56. Lönnstedt OM, Eklov P (2016) Environmentally relevant concentrations of microplastic particles influence larval fish ecology. Science 352:1213–1216Google Scholar
  57. Lu Y, Zhang Y, Deng Y, Jiang W, Zhao Y, Geng J, Ding L, Ren H (2016) Uptake and Accumulation of polystyrene microplastics in zebrafish (Danio rerio) and toxic effects in liver. Environ Sci Technol 50:4054–4060Google Scholar
  58. Mahmood K (1987) Reservoir sedimentation: impact, extent, and mitigation. Technical paperGoogle Scholar
  59. Mazurais D, Ernande B, Quazuguel P, Severe A, Huelvan C, Madec L, Mouchel O, Soudant P, Robbens J, Huvet A, Zambonino-Infante J (2015) Evaluation of the impact of polyethylene microbeads ingestion in European sea bass (Dicentrarchuslabrax) larvae. Mar Environ Res 112:78–85Google Scholar
  60. McNown JS, Malaika J (1950) Effects of particle shape on settling velocity at low Reynolds numbers. EOS Trans Am Geophys Union 31:74–82Google Scholar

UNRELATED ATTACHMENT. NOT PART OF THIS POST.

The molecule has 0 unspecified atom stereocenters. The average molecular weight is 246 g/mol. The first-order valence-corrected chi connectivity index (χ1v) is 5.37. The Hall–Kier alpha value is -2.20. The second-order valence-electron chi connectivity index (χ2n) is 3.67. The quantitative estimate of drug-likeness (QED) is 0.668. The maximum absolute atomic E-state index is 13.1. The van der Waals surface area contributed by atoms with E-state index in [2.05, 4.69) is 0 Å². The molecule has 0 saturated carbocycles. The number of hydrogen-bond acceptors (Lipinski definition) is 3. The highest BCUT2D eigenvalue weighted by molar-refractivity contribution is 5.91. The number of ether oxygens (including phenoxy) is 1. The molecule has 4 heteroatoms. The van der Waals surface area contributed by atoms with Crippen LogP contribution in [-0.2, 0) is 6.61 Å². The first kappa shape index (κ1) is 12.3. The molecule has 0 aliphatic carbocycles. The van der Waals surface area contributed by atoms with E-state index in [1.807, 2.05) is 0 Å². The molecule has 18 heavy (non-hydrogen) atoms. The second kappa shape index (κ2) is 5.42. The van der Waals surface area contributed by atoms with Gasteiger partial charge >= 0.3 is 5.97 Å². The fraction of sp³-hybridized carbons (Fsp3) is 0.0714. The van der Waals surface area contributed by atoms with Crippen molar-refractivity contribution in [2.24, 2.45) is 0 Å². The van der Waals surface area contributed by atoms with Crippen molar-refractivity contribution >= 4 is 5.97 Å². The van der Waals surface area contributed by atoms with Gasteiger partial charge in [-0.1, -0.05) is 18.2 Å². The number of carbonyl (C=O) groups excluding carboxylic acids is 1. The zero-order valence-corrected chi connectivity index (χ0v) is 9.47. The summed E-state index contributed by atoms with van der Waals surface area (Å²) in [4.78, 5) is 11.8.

61. Mukherjee S, Patel AK, Manish Kumar (2020) Water scarcity and land degradation nexus in the era of anthropocene: some reformations to encounter the environmental challenges for advanced water management systems meeting the sustainable development. In: Manish Kumar, Snow D, Honda R (eds) Emerging issues in the water environment during anthropocene: a south east Asian perspective. Publisher Springer Nature. ISBN 978-93-81891-41-4Google Scholar
  62. Muncke J (2009) Exposure to endocrine disrupting compounds via the food chain: is packaging a relevant source? Sci Total Environ 407(16):4549–4559Google Scholar
  63. Napper IE, Thompson RC (2016) Release of synthetic microplastic plastic fibres from domestic washing machines: effects of fabric type and washing conditions. Mar Pollut Bull 112(1–2):39–45Google Scholar
  64. Nobre CR, Santana MFM, Maluf A, Cortez FS, Cesar A, Pereira CDS, Turra A (2015) Assessment of microplastic toxicity to embryonic development of the sea urchin Lytechinusvariegatus (Echinodermata: Echinoidea). Mar Pollut Bull 92(1–2):99–104Google Scholar